Drainage Crisis of North Bihar & Nepal Remains Unattended
New Delhi/17/09/2008: All talk about seeking review of Kosi agreement that created the rationale for embankments and dams on the Kosi river seems like empty rhetoric. The Nepalese prime minister who has reportedly said that he favoured the idea of setting up a high dam on the river Kosi (though it doesn't appear on the Joint Press Statement), at a meeting with Bihar chief minister at meeting hosted by President of JD (U) in Delhi on September 16, 2008. Leaders from Nepal and India have agreed to set up a new mechanism headed by the water resources secretaries of both countries to discuss issues related to flood control, strengthening the embankments and water management.
This is a welcome step provided it is credible, open and independent review of the experience of the past treaty over the last five decades. It is only through such a review in a participatory, democratic way that contours of future steps emerge. Any talk of big dams in absence of this seems like vested interests pushing a high cost project for reasons other than merits of the project, which is the situation today.
The Kosi agreement that was signed in 1954 was amended in 1966 to address Nepal's concerns. According to the treaty, the repair and maintenance of the embankment was India's responsibility. "It is clear that the embankment breached on Aug 18, due to the criminal neglect of those who were responsible at Govt of India and Bihar for the proper upkeep of the embankment. Govt of India has yet to set up an enquiry as to who is responsible for the worst ever flood disaster that Kosi basin in Nepal is facing today. Jumping to push high dam on Kosi, is an invitation to even greater disaster and the new Nepali government seems to be walking into that trap".
"The proposed Kosi High dam is in a highly geologically unstable and earth quake prone area - a recipe for disaster in the waiting. Besides the inherent dangers, there is also a growing evidence of dam-induced seismicity that is being completely overlooked. The proposed dam (even if we consider the highest proposed height) would silt up sooner than 40 years, according to government's own reports. The silt from it cannot be released, as that silt would only end up again in the Kosi embankment and in the downstream Farakka, which would be an invitation to even greater disaster of Ganga bypassing the Farakka, already waiting to happen.,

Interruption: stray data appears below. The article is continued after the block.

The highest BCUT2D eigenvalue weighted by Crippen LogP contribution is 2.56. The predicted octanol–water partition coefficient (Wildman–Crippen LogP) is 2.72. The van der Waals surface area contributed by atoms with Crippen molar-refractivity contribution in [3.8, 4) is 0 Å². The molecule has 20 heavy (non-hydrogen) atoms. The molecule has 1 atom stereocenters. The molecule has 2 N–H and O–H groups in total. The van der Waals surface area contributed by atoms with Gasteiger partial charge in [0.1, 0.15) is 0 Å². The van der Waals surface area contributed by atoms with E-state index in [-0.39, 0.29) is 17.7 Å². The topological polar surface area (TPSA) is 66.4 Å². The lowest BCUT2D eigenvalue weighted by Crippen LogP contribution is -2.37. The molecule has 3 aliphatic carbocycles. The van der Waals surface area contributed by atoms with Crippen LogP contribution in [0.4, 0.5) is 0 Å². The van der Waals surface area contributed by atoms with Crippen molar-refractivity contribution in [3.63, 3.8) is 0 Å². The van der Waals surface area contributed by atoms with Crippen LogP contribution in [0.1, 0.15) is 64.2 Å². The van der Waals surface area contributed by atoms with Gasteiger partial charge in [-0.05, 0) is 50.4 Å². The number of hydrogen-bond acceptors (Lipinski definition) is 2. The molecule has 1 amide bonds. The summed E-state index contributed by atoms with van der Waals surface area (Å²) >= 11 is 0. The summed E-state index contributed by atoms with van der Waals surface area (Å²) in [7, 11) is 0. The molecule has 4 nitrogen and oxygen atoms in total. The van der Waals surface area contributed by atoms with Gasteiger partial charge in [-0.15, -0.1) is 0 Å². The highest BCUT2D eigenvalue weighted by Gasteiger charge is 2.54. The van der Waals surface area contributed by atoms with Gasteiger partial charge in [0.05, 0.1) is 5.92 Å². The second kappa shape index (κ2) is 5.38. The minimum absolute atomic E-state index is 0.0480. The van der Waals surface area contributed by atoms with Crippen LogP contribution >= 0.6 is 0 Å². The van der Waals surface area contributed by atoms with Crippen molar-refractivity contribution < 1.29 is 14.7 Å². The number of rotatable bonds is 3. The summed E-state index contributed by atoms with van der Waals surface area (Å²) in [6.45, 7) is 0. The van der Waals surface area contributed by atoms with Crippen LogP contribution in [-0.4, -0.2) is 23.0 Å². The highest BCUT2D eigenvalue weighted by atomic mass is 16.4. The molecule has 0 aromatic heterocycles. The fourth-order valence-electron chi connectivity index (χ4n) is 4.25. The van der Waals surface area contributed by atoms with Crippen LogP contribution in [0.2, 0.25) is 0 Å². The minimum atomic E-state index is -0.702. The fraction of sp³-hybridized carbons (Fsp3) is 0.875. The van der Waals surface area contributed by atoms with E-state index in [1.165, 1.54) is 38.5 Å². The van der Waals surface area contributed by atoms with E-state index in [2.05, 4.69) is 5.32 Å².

"The rulers will have people believe that completing the projects (although a dam will take about 20 years for completion) especially a dam) tame the Kosi and solve the flood problem. It is being suggested to the Nepal Prime Minister that the Saptakosi high dam project besides Sunkosi diversion scheme and the Kamla dam project at a combined estimated cost of Rs. 38,000 crore would address the crisis in Bihar and Nepal. These claims need to be summarily rejected."
It is noteworthy that the proposed dam is supposed to be for multiple purposes (irrigation, power-generation, flood-control, etc), and there is an in built conflict in-built into such projects. Flood-control would require the intended space in the reservoir to be kept vacant for accommodating flood-waters, whereas irrigation or power-generation would require the reservoir to be as full as possible; and as the latter are gainful activities in an economic sense, they are apt to prevail over flood-control. If the space meant for accommodating floods is not available when the flood comes, the gates will have to be opened in the interest of the safety of the dam, and the downstream area might experience a greater flood than it would have done if the dam had never been built. This has happened in the past. In fact experience of Surat in 2006, of west Medinipur in W Bengal and Lakhimpur in Assam in June this year show that in fact flood disasters can be caused by wrong operation of large dams, the those quilty never get punished.